Japan's most powerful earthquake since records began has struck the north-east coast, triggering a massive tsunami.
Cars, ships and buildings were swept away by a wall of water after the 8.9-magnitude tremor, which struck about 400km (250 miles) north-east of Tokyo. A state of emergency has been declared at a nuclear power plant, where pressure has exceeded normal levels. Officials say 350 people are dead and about 500 missing, but it is feared the final death toll will be much greater. In one ward alone in Sendai, a port city in Miyagi prefecture, 200 to 300 bodies were found The quake was the fifth-largest in the world since 1900 and nearly 8,000 times stronger than the one which devastated Christchurch, New Zealand, last month, said scientists. Measured at 8.9 by the US Geological Survey, it struck at 1446 local time (0546 GMT) at a depth of about 24km. The tsunami rolled across the Pacific at 800km/h (500mph) - as fast as a jetliner - before hitting Hawaii and the US West Coast. Thousands of people were ordered to evacuate coastal areas in the states of California, Oregon and Washington, but there were no reports of major damage. The biggest waves of more than 6-7ft (about 2m) were recorded near California's Crescent City, said the Pacific Tsunami Warning Centre. A tsunami warning was extended across the Pacific to North and South America, where many other coastal regions were evacuated, but the alert has since been lifted in most parts, including the Philippines, Australia and China. Strong waves hit Japan's Miyagi and Fukushima prefectures, damaging dozens of coastal communities. A 10m wave struck Sendai, deluging farmland and sweeping cars across the airport's runway. Fires broke out in the centre of the city. Japan's NHK television showed a massive surge of debris-filled water reaching far inland, consuming houses, cars and ships.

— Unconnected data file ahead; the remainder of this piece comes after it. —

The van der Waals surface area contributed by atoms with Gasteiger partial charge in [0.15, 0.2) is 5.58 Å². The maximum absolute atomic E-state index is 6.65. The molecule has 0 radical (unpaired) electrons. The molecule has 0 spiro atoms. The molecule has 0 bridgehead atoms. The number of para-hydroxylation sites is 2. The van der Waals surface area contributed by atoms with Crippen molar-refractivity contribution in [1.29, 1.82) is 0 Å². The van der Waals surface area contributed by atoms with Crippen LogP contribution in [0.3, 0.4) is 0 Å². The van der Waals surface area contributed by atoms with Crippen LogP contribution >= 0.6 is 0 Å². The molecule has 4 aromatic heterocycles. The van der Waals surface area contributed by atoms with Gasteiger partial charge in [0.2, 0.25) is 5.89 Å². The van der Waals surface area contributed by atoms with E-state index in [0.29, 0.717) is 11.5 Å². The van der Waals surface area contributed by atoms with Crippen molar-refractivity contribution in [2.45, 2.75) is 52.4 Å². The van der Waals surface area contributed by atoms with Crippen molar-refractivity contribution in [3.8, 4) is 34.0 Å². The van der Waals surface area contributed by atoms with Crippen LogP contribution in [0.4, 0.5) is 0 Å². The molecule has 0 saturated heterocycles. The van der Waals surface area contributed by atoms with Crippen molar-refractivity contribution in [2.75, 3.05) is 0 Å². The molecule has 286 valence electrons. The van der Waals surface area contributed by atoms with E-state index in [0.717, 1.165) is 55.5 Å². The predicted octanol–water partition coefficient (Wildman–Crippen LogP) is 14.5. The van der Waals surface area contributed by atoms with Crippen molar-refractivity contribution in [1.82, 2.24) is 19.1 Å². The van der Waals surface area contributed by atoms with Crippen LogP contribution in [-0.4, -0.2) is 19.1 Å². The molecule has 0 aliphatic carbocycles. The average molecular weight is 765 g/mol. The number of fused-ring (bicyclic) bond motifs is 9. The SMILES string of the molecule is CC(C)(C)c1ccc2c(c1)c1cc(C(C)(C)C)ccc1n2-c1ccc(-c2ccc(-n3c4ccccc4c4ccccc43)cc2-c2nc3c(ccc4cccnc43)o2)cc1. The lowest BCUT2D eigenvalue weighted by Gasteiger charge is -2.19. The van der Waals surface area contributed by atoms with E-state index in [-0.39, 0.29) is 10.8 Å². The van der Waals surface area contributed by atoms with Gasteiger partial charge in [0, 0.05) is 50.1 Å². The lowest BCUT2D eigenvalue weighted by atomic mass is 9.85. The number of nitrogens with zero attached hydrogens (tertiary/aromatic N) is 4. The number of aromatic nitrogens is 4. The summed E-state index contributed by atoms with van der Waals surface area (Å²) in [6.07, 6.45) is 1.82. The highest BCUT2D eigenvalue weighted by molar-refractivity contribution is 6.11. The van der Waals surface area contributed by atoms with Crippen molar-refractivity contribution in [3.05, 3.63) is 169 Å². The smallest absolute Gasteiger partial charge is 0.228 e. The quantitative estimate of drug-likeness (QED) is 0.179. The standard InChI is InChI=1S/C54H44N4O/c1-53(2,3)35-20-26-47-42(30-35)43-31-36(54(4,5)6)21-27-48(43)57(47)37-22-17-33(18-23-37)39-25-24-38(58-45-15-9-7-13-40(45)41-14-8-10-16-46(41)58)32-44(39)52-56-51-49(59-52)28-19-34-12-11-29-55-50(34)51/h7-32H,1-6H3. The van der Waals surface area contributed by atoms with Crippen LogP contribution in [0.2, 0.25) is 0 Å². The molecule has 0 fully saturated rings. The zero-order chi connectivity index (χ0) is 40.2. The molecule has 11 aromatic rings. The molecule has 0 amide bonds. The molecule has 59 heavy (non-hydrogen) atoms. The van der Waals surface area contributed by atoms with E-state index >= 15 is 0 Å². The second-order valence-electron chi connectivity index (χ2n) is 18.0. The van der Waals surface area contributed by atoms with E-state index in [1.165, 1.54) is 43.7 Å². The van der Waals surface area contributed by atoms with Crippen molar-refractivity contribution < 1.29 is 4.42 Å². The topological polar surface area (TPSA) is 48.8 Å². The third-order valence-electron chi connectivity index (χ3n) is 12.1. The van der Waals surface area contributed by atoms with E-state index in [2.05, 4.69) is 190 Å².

Motorists could be seen trying to speed away from the wall of water. In other developments:
- A passenger train was missing in Miyagi prefecture, and a ship carrying 100 people was swept away, police told Japanese media
- Fire has engulfed swathes of coastland, including homes and buildings, at Kesennuma city in Miyagi
- A major explosion hit a petrochemical plant in Sendai; further south a huge blaze swept through an oil refinery in Ichihara city, Chiba prefecture
- Some 1,800 homes are reported to have been destroyed in the city of Minamisoma, Fukushima prefecture
- A dam burst in north-eastern Fukushima prefecture, sweeping away homes, Kyodo news agency reports
- At least 20 people were injured in Tokyo when the roof of a hall collapsed on to a graduation ceremony
Nearly 3,000 people have been ordered to evacuate from near the Fukushima power plant, where the cooling system in a reactor failed as it shut down automatically during the quake.
Pressure inside one of six boiling water reactors at the plant has risen to 1.5 times the level considered normal, said the country's nuclear safety agency. Japan's Trade Minister Banri Kaieda said that a small radiation leak could occur at the facility. US Secretary of State Hillary Clinton said earlier the US Air Force had flown emergency coolant to the site. In a televised address, Prime Minister Naoto Kan extended his sympathy to the victims of the disaster and said an emergency response headquarters had been set up. The UN's nuclear agency said four nuclear power plants had shut down safely. Residents and workers in Tokyo rushed out of apartment buildings and office blocks and gathered in parks and open spaces as aftershocks continued to hit. Many people in the Japanese capital said they had never felt such a powerful earthquake. In central Tokyo, a number of office workers are spending the night in their offices because the lifts have stopped working. "This is the kind of earthquake that hits once every 100 years," said restaurant worker Akira Tanaka. Train services have been suspended and millions of commuters were stranded in the Japanese capital.About four million homes in and around Tokyo suffered power cuts.